By now the plot of Mel Brooks's "new neo-Nazi musical" is permanently etched in our consciousness, even for those who haven't plunked down hundreds to see the show. Far less remembered—though not for long—is how stage-bound and uncinematic it can be onscreen, both in the drab-looking 1968 film, not a full-fledged musical yet, and now in this new version, directed (if by that one means trapped in aspic) by Broadway's Susan Stroman. The action mostly takes place in two locations, the ratty office where schlockmeister Max Bialystock (Lane) and his accountant, Leo Bloom (Broderick), hatch their scheme, and the theater where Springtime for Hitler triumphantly undoes them. Watching the film, you can almost feel a draft from the missing fourth wall; laughs might fill that up, but do we usually applaud nonlive performances? Not even Garland singing "Over the Rainbow" gets that.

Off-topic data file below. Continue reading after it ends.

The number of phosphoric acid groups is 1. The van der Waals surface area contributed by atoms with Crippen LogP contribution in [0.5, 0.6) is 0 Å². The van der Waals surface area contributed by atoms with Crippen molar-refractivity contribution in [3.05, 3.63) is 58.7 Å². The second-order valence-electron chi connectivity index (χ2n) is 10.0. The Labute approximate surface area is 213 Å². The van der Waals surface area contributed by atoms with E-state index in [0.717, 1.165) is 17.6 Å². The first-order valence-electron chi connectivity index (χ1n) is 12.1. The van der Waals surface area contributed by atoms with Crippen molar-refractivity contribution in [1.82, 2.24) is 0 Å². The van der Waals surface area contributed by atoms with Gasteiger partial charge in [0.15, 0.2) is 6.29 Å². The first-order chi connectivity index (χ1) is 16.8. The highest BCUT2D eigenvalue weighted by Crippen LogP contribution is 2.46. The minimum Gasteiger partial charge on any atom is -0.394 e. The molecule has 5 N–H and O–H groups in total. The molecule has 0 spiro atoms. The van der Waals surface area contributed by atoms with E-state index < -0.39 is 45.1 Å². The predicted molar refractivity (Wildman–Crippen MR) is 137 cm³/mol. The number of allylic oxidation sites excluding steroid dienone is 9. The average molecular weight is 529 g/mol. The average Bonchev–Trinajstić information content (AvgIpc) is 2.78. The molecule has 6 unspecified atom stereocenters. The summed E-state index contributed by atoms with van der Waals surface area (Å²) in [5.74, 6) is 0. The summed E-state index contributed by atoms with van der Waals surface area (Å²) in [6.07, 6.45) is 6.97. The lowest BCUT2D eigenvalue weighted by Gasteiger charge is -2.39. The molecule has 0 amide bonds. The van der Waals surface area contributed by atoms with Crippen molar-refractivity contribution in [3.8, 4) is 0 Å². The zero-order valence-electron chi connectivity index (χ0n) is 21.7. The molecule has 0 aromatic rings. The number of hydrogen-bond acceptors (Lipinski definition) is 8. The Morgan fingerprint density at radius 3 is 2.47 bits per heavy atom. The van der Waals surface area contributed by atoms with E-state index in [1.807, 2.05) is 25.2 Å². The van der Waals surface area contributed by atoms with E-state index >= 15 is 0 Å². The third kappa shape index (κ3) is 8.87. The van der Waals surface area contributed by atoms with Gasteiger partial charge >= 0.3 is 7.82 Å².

Even so, the actors clearly love this material, and it's hard not to be swept up in the well-oiled chemistry, not only between the lead duo but also Gary Beach's closeted director and Roger Bart's fawning assistant in "Keep It Gay." Some marquee substitutions from the original cast have been made: Will Ferrell makes a fine if shouty Nazi playwright and Uma Thurman acquits herself gamely as the Swedish Ulla, though you can't help but think more va-va-voom voluptuousness is required. Still, don't be fooled: A movie ticket may be cheaper, but in this case, it won't cover all costs.—Joshua Rothkopf
(Opens Fri 16; see Now playing for venues.)
Cast and crew
|Screenwriter:||Thomas Meehan, Mel Brooks|